The Dahlia is not used in astrology practice.

  • spiralPlant Symbolism

    • Elegance and Dignity: Dahlias, known for their intricate petals and striking beauty, often represent elegance and dignity, reflecting their sophisticated bloom structure.
    • Change and Diversity: The vast variety of dahlia colors and forms symbolize change and diversity, encouraging embracing of new perspectives and experiences.
    • Commitment and Bond that Lasts Forever: Because dahlias continue to bloom for extended periods, they are often associated with commitment and an enduring bond between people.
    • Inner Strength: Dahlias can also symbolize inner strength, standing out as a source of inspiration and personal growth due to their robust nature.
    • Creative Expression: The flamboyant appearance of dahlias is frequently linked to creativity and the expression of one's true self without reservations.

Every 3-4 days
2500 - 10000 Lux
Every year
Spring-Early Summer
As needed
  • water dropWater

    Dahlias should be watered deeply to encourage strong root growth, generally receiving about 1 inch of water per week. During the growing season, if there is no rain, this means watering with about 0.6 gallons per square foot every week. If the weather is particularly hot or dry, increase the frequency to twice a week but avoid overwatering as dahlias do not like to sit in soggy soil. The best method is to use a soaker hose or drip irrigation to deliver water directly to the base of the plant without wetting the foliage, which can lead to fungal diseases.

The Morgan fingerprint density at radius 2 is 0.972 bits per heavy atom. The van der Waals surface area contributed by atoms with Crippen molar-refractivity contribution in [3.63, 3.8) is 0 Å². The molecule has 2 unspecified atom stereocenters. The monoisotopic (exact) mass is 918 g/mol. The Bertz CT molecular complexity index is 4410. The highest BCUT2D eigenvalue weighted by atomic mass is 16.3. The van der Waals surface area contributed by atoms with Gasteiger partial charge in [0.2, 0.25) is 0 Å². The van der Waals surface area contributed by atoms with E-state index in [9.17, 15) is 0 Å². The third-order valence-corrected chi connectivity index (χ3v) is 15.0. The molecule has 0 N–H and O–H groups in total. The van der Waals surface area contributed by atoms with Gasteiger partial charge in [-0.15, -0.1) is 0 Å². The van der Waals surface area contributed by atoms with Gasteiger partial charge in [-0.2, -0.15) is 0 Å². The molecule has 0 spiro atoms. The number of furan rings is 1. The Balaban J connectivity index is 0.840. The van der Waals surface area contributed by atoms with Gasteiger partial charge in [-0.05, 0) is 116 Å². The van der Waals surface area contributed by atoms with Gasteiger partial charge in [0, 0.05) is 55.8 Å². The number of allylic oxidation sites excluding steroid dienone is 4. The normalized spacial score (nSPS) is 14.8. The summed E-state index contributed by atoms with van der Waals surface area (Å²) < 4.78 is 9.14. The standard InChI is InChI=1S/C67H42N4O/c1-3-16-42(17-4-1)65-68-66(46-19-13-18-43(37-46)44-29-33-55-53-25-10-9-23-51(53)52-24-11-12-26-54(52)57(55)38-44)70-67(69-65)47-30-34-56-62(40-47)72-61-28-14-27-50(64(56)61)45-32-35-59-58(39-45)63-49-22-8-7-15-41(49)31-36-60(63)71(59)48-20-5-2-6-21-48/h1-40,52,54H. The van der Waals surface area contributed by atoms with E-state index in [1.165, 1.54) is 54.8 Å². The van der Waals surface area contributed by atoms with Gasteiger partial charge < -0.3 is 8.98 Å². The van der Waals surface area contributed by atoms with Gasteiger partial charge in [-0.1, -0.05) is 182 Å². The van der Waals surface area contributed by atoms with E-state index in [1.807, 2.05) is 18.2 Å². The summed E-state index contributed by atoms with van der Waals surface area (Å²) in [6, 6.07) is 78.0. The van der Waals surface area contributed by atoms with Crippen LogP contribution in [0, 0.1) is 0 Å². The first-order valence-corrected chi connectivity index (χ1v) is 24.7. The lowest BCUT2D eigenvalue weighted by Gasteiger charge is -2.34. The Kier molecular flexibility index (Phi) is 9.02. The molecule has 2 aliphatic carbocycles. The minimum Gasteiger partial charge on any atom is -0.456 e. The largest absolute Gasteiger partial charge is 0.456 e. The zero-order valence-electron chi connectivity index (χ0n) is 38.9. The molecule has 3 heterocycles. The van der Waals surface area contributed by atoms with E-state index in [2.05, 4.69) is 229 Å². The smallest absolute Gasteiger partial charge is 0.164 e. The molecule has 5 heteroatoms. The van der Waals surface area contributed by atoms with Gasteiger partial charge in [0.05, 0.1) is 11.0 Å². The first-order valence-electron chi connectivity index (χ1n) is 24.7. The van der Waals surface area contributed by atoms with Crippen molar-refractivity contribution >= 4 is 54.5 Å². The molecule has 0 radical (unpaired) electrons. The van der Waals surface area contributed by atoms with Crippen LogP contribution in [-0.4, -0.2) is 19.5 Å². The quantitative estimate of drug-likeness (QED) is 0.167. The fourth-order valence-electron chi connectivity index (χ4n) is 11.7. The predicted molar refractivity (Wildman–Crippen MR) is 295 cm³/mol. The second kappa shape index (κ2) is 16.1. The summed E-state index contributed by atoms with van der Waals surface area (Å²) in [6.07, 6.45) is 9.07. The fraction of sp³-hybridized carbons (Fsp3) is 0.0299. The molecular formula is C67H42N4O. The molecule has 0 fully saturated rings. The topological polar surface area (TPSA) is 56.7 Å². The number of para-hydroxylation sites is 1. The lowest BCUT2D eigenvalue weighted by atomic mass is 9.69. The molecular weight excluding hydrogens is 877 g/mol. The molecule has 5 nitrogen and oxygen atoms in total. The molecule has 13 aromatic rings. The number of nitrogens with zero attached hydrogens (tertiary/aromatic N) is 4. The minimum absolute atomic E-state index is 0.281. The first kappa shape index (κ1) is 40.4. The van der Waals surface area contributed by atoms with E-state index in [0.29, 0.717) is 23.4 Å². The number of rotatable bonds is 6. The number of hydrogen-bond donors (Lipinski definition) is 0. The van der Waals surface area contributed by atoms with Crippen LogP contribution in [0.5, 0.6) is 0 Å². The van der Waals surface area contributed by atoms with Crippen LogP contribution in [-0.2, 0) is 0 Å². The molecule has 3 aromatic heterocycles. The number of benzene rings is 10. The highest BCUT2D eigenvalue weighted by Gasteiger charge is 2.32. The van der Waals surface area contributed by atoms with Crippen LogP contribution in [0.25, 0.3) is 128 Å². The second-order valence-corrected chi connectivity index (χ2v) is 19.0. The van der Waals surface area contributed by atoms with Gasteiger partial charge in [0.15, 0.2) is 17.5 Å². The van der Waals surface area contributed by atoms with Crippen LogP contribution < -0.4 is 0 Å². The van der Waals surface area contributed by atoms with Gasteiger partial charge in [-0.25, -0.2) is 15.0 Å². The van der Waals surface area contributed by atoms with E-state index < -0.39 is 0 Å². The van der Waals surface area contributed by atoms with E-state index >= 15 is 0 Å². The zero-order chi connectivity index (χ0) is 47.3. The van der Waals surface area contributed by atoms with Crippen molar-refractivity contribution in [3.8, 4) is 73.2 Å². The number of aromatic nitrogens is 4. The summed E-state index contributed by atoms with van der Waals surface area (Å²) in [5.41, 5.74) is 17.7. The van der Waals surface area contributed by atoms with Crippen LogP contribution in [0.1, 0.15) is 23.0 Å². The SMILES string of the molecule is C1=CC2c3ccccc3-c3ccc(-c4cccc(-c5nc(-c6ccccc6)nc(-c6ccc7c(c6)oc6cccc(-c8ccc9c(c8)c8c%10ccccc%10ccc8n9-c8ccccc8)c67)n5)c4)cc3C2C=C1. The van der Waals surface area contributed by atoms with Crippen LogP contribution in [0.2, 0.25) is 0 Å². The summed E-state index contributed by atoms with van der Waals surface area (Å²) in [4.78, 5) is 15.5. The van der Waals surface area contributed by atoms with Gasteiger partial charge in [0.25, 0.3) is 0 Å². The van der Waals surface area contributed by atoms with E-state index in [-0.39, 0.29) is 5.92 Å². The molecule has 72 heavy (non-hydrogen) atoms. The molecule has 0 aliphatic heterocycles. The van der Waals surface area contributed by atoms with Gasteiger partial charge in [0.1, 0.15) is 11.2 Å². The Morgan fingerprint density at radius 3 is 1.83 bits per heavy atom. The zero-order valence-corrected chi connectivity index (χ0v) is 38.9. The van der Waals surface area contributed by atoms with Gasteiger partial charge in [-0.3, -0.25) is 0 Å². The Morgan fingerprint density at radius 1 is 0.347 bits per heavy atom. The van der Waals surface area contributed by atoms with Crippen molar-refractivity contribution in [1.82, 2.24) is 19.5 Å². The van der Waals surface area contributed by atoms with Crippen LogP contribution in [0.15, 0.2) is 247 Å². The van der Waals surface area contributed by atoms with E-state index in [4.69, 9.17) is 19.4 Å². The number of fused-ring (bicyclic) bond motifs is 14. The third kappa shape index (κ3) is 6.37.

• sunLight

    Dahlias thrive in a location that receives full sun, which means at least 6 to 8 hours of direct sunlight daily. They perform best when they get morning sun and some shade during the hottest part of the afternoon, especially in warmer climates. Planting them in a spot that is too shaded will result in fewer blooms and weak growth.

  • thermometerTemperature

    Dahlias do best in a temperate climate, with ideal growing temperatures between 60 and 70 degrees Fahrenheit. They can survive minimum temperatures of around 50 degrees Fahrenheit and should not be exposed to temperatures below freezing as they are sensitive to cold and frost. Dahlia tubers are typically planted after the last expected frost in spring, and they will continue to grow well during the summer months as long as temperatures do not exceed 90 degrees Fahrenheit.

  • scissorsPruning

    Pruning dahlias encourages more blooms and keeps the plant looking tidy. Pinch out the growing tips when the plants are about a foot tall to promote bushier plants and more flowers. Deadhead spent flowers regularly to encourage continuous blooming throughout the season. The best time to prune is throughout the growing season until early fall before plants begin to die back with the onset of cooler temperatures.